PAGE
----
Near the end of 1907, the battleship set out upon a special mission. On 16 December 1907, she stood out of Hampton Roads in company with what became known as the Great White Fleet. Alabama accompanied the Fleet on its voyage around the South Ame rican continent as far as San Francisco. On 18 May 1908 when the bulk of the Fleet headed north to visit the Pacific northwest, she remained at San Francisco for repair at the Mare Island Navy Yard. As a consequence, the warship did not participate in the celebrated visit to Japan. Instead, Alabama and Maine departed San Francisco on 8 June to complete their own, more direct, circumnavigation of the globe. Steaming by way of Honolulu and Guam, the two battleships arrived at Manila in the Ph ilippines on 20 July. In August, they visited Singapore and Colombo on the island of Ceylon. From Colombo,
the two battleships made their way, via Aden on the Arabian Peninsula, to the Suez Canal. Through the canal early in September, Alabama and Maine made an expeditious transit of the Mediterranean Sea, pausing only at Naples at mid-month. Follow ing a port call at Gibraltar, they embarked upon the Atlantic passage on 4 October. They made one stop, in the Azores, on their way across the Atlantic. On 19 October as they neared the end of their long voyage, the two battleships parted company. Mai ne headed for Portsmouth, N.H.; and Alabama steered for New York. Both reached their destinations on the 20th.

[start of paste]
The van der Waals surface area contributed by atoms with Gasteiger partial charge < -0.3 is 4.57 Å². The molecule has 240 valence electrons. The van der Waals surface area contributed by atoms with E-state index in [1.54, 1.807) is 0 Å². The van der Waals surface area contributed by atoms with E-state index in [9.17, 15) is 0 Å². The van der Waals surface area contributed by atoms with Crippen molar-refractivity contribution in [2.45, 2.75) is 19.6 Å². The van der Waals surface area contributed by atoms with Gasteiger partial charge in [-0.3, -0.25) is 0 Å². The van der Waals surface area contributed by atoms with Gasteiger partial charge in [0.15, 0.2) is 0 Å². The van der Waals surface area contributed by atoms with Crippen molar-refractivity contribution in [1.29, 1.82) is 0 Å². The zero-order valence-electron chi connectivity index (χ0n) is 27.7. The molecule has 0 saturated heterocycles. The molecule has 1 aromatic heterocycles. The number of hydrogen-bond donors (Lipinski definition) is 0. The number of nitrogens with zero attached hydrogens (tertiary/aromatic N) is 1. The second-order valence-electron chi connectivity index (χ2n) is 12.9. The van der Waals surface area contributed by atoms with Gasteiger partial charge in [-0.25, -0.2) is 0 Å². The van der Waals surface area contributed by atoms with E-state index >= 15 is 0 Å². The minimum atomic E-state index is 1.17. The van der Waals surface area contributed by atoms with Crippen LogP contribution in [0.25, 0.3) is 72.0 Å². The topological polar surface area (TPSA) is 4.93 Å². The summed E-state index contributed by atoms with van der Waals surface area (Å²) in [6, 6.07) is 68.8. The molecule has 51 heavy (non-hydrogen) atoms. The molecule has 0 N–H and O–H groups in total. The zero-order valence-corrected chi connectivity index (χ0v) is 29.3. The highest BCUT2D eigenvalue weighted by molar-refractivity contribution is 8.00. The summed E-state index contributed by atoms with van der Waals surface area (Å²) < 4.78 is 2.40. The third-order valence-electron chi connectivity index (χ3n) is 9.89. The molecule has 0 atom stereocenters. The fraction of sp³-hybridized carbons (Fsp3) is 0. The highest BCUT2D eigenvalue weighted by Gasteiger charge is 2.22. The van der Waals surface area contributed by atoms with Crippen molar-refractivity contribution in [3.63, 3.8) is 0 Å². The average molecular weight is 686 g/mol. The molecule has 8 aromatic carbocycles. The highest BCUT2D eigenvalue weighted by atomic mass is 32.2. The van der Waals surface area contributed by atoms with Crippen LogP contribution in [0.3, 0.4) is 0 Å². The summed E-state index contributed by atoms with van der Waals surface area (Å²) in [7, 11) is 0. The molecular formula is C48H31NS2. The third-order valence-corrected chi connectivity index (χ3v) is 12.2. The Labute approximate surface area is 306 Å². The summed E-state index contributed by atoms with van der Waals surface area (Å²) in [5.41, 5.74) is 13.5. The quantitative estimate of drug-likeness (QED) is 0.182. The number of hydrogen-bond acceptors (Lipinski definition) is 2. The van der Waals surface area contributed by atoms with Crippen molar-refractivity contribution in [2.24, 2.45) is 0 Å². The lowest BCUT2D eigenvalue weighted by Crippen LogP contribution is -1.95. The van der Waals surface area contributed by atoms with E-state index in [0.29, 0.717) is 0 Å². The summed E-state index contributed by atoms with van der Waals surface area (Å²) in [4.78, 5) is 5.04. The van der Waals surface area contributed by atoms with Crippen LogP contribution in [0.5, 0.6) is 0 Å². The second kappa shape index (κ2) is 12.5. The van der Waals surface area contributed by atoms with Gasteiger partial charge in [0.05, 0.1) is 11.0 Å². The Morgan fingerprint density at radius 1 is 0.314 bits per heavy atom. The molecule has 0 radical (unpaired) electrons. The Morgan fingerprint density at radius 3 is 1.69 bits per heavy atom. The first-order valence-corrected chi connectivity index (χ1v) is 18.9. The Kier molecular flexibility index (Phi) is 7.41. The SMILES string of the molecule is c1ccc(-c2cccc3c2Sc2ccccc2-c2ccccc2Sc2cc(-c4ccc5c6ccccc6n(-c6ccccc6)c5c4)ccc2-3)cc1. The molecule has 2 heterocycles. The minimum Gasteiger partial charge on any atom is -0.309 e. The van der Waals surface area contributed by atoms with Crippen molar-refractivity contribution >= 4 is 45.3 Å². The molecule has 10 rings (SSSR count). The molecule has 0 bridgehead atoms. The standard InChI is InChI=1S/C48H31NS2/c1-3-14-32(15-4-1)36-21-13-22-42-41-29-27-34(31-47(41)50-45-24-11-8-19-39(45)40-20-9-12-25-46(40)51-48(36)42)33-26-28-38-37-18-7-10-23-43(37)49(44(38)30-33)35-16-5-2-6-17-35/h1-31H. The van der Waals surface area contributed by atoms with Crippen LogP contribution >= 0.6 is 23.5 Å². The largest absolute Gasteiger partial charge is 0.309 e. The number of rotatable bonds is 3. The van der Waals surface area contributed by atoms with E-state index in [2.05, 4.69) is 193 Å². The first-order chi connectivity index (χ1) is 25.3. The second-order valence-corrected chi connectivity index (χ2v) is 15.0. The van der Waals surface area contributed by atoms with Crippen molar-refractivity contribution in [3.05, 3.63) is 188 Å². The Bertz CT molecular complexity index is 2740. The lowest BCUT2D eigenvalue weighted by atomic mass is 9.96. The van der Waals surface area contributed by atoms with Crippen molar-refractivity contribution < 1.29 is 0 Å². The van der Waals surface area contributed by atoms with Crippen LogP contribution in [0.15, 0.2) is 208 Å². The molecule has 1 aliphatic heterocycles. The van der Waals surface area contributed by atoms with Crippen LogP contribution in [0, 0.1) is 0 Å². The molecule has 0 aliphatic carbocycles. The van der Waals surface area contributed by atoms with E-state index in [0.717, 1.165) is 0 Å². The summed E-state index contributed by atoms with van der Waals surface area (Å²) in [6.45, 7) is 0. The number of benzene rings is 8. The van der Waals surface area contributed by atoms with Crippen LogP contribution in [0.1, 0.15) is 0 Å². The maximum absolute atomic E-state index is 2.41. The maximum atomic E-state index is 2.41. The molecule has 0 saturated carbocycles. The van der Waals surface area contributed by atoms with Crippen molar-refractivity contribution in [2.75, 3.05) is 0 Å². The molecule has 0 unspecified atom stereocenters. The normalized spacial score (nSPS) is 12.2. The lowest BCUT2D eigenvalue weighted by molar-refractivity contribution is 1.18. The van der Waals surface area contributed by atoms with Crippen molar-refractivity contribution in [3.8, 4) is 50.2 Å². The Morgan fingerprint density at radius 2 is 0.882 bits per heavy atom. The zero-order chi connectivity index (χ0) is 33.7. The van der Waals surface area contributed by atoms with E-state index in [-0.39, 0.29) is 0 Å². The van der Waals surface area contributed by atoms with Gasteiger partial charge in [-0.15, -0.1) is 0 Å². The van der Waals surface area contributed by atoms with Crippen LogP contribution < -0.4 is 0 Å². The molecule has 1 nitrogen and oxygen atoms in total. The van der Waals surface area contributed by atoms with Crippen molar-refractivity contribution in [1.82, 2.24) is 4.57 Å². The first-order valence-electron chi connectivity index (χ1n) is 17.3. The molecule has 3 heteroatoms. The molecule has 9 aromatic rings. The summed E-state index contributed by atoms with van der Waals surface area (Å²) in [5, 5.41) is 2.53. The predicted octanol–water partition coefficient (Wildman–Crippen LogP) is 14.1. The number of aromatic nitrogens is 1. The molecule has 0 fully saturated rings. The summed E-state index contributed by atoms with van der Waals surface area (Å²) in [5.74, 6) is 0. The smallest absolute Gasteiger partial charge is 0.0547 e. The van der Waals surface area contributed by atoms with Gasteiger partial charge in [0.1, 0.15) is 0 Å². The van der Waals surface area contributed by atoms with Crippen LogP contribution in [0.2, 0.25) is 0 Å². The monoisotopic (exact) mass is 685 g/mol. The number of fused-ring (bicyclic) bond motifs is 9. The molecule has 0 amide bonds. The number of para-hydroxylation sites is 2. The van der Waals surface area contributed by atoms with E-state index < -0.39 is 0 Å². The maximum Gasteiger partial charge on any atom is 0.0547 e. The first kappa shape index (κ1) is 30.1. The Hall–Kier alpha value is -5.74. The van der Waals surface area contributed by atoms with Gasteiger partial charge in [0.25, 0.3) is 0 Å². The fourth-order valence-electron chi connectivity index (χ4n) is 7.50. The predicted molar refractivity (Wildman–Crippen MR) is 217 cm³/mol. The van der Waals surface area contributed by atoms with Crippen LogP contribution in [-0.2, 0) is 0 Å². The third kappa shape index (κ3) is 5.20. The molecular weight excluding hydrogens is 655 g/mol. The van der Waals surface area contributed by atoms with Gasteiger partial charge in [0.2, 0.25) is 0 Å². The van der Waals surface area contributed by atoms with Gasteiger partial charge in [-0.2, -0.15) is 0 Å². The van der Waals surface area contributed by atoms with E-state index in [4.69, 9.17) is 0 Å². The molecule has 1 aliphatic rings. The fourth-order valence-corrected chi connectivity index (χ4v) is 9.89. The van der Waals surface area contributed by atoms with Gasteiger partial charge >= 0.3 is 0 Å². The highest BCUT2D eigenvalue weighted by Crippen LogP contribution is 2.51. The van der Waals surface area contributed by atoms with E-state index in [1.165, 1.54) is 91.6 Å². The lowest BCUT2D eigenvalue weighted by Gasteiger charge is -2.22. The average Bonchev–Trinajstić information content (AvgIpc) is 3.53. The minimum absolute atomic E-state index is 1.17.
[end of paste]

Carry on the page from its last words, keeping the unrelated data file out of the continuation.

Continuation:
Alabama was placed in reserve at New York on 3 November 1908. Though she remained inactive at New York, the battleship was not decommissioned until 17 August 1909. The warship underwent an extensive overhaul that lasted until the early part of 1 912. On 17 April 1912, she was placed in commission, second reserve, at New York, Comdr. Charles F. Preston in command. At that point, she became an element of the newly established Atlantic Reserve Fleet. According to that concept, the Navy organize d a unit that comprised nine of the older battleships as well as Brooklyn (Armored Cruiser No. 3), Columbia (Cruiser No. 12), and Minneapolis (Cruiser No. 13) for the purpose of keeping those ships constantly read for active servi ce using the fiscal expedient of severely reduced complements that could be filled out rapidly by naval militiamen and volunteers in an emergency. The unit as a whole possessed enough officers and men to take two or three of the ships to sea on a rota ting basis to test their material readiness and to exercise the sailors at drill.